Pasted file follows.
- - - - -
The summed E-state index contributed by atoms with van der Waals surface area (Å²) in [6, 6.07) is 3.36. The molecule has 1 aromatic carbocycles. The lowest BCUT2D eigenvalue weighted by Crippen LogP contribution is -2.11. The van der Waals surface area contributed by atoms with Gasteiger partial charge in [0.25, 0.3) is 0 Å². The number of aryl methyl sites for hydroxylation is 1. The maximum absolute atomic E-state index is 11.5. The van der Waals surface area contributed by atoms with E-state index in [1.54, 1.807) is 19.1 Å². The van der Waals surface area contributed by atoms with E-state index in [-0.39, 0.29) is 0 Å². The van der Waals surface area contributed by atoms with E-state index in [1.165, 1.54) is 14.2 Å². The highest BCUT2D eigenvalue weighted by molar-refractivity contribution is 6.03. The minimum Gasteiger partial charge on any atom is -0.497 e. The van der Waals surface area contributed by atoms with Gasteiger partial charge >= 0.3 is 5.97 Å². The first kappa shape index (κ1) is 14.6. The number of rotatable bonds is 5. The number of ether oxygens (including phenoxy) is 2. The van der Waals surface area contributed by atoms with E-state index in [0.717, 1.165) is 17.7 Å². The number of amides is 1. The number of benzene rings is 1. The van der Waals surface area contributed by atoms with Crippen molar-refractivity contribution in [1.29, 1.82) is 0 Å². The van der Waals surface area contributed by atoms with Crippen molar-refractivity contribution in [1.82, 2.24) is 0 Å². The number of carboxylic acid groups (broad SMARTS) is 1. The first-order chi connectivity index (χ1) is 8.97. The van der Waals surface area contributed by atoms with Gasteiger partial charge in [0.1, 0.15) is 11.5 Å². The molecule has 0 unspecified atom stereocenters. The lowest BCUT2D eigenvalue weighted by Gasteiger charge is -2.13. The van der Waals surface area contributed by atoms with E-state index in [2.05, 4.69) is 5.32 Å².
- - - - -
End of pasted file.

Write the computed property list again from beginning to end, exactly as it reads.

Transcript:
The summed E-state index contributed by atoms with van der Waals surface area (Å²) in [6, 6.07) is 3.36. The molecule has 1 aromatic carbocycles. The lowest BCUT2D eigenvalue weighted by Crippen LogP contribution is -2.11. The van der Waals surface area contributed by atoms with Gasteiger partial charge in [0.25, 0.3) is 0 Å². The number of aryl methyl sites for hydroxylation is 1. The maximum absolute atomic E-state index is 11.5. The van der Waals surface area contributed by atoms with E-state index in [1.54, 1.807) is 19.1 Å². The van der Waals surface area contributed by atoms with E-state index in [-0.39, 0.29) is 0 Å². The van der Waals surface area contributed by atoms with E-state index in [1.165, 1.54) is 14.2 Å². The highest BCUT2D eigenvalue weighted by molar-refractivity contribution is 6.03. The minimum Gasteiger partial charge on any atom is -0.497 e. The van der Waals surface area contributed by atoms with Gasteiger partial charge >= 0.3 is 5.97 Å². The first kappa shape index (κ1) is 14.6. The number of rotatable bonds is 5. The number of ether oxygens (including phenoxy) is 2. The van der Waals surface area contributed by atoms with E-state index in [0.717, 1.165) is 17.7 Å². The number of amides is 1. The number of benzene rings is 1. The van der Waals surface area contributed by atoms with Crippen molar-refractivity contribution in [1.29, 1.82) is 0 Å². The van der Waals surface area contributed by atoms with Crippen molar-refractivity contribution in [1.82, 2.24) is 0 Å². The number of carboxylic acid groups (broad SMARTS) is 1. The first-order chi connectivity index (χ1) is 8.97. The van der Waals surface area contributed by atoms with Gasteiger partial charge in [0.1, 0.15) is 11.5 Å². The molecule has 0 unspecified atom stereocenters. The lowest BCUT2D eigenvalue weighted by Gasteiger charge is -2.13. The van der Waals surface area contributed by atoms with E-state index in [2.05, 4.69) is 5.32 Å².